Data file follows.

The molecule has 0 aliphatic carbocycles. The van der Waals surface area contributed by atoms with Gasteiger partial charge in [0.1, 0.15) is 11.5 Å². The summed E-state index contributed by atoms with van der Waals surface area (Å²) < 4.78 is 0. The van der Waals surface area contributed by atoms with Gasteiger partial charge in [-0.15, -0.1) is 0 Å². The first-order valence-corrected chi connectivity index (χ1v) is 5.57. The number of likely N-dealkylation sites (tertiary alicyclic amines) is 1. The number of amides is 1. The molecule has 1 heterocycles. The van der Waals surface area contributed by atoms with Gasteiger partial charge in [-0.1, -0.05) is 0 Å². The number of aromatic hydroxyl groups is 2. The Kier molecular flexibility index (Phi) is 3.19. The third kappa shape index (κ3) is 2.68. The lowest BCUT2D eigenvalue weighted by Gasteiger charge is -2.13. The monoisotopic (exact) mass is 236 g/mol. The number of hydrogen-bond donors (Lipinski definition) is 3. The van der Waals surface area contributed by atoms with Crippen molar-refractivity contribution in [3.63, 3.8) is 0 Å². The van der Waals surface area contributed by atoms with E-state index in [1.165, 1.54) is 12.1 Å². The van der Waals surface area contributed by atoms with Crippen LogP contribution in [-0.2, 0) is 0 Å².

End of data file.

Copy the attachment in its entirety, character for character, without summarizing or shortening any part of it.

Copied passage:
The molecule has 0 aliphatic carbocycles. The van der Waals surface area contributed by atoms with Gasteiger partial charge in [0.1, 0.15) is 11.5 Å². The summed E-state index contributed by atoms with van der Waals surface area (Å²) < 4.78 is 0. The van der Waals surface area contributed by atoms with Gasteiger partial charge in [-0.15, -0.1) is 0 Å². The first-order valence-corrected chi connectivity index (χ1v) is 5.57. The number of likely N-dealkylation sites (tertiary alicyclic amines) is 1. The number of amides is 1. The molecule has 1 heterocycles. The van der Waals surface area contributed by atoms with Gasteiger partial charge in [-0.1, -0.05) is 0 Å². The number of aromatic hydroxyl groups is 2. The Kier molecular flexibility index (Phi) is 3.19. The third kappa shape index (κ3) is 2.68. The lowest BCUT2D eigenvalue weighted by Gasteiger charge is -2.13. The monoisotopic (exact) mass is 236 g/mol. The number of hydrogen-bond donors (Lipinski definition) is 3. The van der Waals surface area contributed by atoms with Crippen molar-refractivity contribution in [3.63, 3.8) is 0 Å². The van der Waals surface area contributed by atoms with E-state index in [1.165, 1.54) is 12.1 Å². The van der Waals surface area contributed by atoms with Crippen LogP contribution in [-0.2, 0) is 0 Å².